In 1909 Ernest married Frances S Van Nostrand, who travelled to England from New York on the ship Germanic on 9th June 1897.  On the Incoming Passengers List her occupation is listed simply as 'Lady'.  The lived together in Woodhurst Maidenhead and in 1916 Ernest enlisted and served in The Great War.  Frances passed away in the December of 1953, but not before giving Ernest four children.  Ernest was to follow his wife three years later.

Kathleen Dunkles was born Fanny Dunklesbuhler in London, Middlesex in 1878.  She was Ernest's elder sister.  Sometime between 1891 and 1906 Fanny changed her name to Kathleen, possibly a middle name, and took to using it instead of Fanny.  Ernest was to name his first daughter born in 1910, Kathleen after his sister.

For more Taphophile Tragics posts, please click here.

Julie from Taphophile Tragics and Sydney Eye asked a question relating to last week's Manlove post.

But there was another daughter , if I interrpert 'elder & beloved daughter' correctly.  I wonder what happend to the younger daughter.

Joseph and Eleanor had three children during their marriage, two who survived them.  Joseph Swailes Manlove born in October 1881 in Islington Middlesex and Dorothy Mary Manlove born on 27th December 1901 in Maidenhead.

Joseph became a bank cashier and married Alice Gertrude Maunder on 7th October 1909 in Marylebone London.  Joseph died in 1937 Tonbridge Kent.

All that I can find out about Dorothy is that she didn't marry and died a spinster in 1988 in Maidenhead.  It is possible that she rests in the same cemetery as her parents and elder sister.  A challange for my next visit?

Friday, 8 June 2012

Freaky Friday - L'inconnue de la Seine, The Unknown Woman of the Seine

Death Mask of the Unknown Woman

In the late 1880s the discovery of a body in the river Seine was not an uncommon thing, but what happened to the visage of one young woman was anything but common.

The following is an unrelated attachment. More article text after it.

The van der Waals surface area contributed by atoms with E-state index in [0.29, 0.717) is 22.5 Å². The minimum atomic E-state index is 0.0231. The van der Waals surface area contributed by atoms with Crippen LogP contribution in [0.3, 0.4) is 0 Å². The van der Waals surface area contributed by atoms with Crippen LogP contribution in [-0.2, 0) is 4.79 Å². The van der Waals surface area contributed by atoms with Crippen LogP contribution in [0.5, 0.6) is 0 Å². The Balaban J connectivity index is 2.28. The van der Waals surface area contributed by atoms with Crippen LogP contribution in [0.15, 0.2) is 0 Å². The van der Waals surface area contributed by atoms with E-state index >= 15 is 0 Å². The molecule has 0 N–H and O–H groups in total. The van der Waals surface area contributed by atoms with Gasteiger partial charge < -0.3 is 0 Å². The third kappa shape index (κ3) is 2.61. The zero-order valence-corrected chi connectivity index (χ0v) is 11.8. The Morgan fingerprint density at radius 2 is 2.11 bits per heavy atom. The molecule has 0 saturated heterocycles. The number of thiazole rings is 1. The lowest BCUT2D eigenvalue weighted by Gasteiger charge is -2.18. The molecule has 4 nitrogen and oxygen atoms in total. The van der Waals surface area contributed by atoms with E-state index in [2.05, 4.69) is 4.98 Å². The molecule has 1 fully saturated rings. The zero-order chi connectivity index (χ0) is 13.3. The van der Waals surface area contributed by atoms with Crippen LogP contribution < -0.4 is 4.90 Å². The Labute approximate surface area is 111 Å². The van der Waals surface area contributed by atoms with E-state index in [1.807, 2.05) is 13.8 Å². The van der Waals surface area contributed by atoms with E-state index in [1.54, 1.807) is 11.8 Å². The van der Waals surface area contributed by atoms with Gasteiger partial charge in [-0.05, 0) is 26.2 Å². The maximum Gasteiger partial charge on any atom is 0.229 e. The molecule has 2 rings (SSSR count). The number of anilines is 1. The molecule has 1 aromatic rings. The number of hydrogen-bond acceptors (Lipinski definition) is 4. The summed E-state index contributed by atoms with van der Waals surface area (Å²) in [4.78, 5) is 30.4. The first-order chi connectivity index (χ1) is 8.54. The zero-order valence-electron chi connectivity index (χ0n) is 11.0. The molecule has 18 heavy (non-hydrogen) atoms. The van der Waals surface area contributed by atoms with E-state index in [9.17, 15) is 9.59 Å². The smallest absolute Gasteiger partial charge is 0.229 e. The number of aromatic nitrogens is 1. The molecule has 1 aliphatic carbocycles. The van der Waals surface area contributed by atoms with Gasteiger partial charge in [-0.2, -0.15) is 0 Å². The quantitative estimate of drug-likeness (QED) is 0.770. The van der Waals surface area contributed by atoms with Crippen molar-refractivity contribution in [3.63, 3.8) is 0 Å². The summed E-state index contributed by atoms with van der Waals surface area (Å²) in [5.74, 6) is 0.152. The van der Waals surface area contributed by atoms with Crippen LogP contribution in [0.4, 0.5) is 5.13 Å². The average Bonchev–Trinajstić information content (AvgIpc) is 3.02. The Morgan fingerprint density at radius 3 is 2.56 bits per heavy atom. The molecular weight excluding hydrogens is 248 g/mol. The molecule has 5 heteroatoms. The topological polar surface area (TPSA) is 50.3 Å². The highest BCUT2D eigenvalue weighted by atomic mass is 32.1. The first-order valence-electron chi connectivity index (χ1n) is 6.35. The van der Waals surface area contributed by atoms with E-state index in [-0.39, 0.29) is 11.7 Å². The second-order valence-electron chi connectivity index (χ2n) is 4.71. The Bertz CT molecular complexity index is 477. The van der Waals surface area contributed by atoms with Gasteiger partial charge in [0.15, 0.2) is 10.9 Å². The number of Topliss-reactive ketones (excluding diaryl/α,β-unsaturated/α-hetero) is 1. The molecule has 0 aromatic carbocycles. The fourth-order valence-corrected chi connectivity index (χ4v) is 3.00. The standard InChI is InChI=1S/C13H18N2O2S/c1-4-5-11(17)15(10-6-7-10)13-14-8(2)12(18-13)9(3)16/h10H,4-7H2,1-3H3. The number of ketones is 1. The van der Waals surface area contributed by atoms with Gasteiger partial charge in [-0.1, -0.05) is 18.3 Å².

The unidentified body of a young woman, thought to be no older than 16 years was pulled from the waters of the Seine.  With no signs of violence on the body suicide was given as a possible cause of death.  Once at the Paris morgue a pathologist was so taken by her beauty and enigmatic smile that he ordered a molder to make a plaster cast death mask of her face.  Her identity was never discovered.  However she was not merely going to fade into obscurity. 

Copies where made of her original death mask and where soon to be found adorning the most fashionable homes in France.  Many likened her smile to that of the Mona Lisa and many more pondered what secrets lay behind her eerily happy expression.

Maybe she was simply at peace with her death.

Wednesday, 6 June 2012

Windows Into The Past - Ceramic Gravestone Memorials

(c) Headstones and History

Ceramic photograph memorials allow us a peek into the grave and a glimpse into the past.

Ceramic photographs started in 1854 when two french invented patented a method for fixing photographic images onto enamel or porcelain by firing in a kiln.  At first these enamels were used for home viewing before paper photos replaced them.  Soon after the custom of adding ceramic memorials to gravestones spread throughout southern and eastern Europe and into America.

Sadly due to weathering and sometimes vandalism, these wonderful windows into the past are disappearing. Laurel Mellien at Headstones and History has been taking photographs of these vanishing memorials, in the hopes of preserving what remains.

(c) Headstones and History

Showing signs of damamge.
(c) Headstones and History

(c) Headstones and History

(c) Headstones and History

Even pets were memoralised
(c) Headstones and History

For more information on the history of ceramic and enamel photograph memorials please click here.

To more fantastic ceramic memorial photographs and further information on gravestone symbolism, visit Laurel Mellien's Facebook page Headstones and History.

All photographs copyright of Headstones and History and reproduced with permission.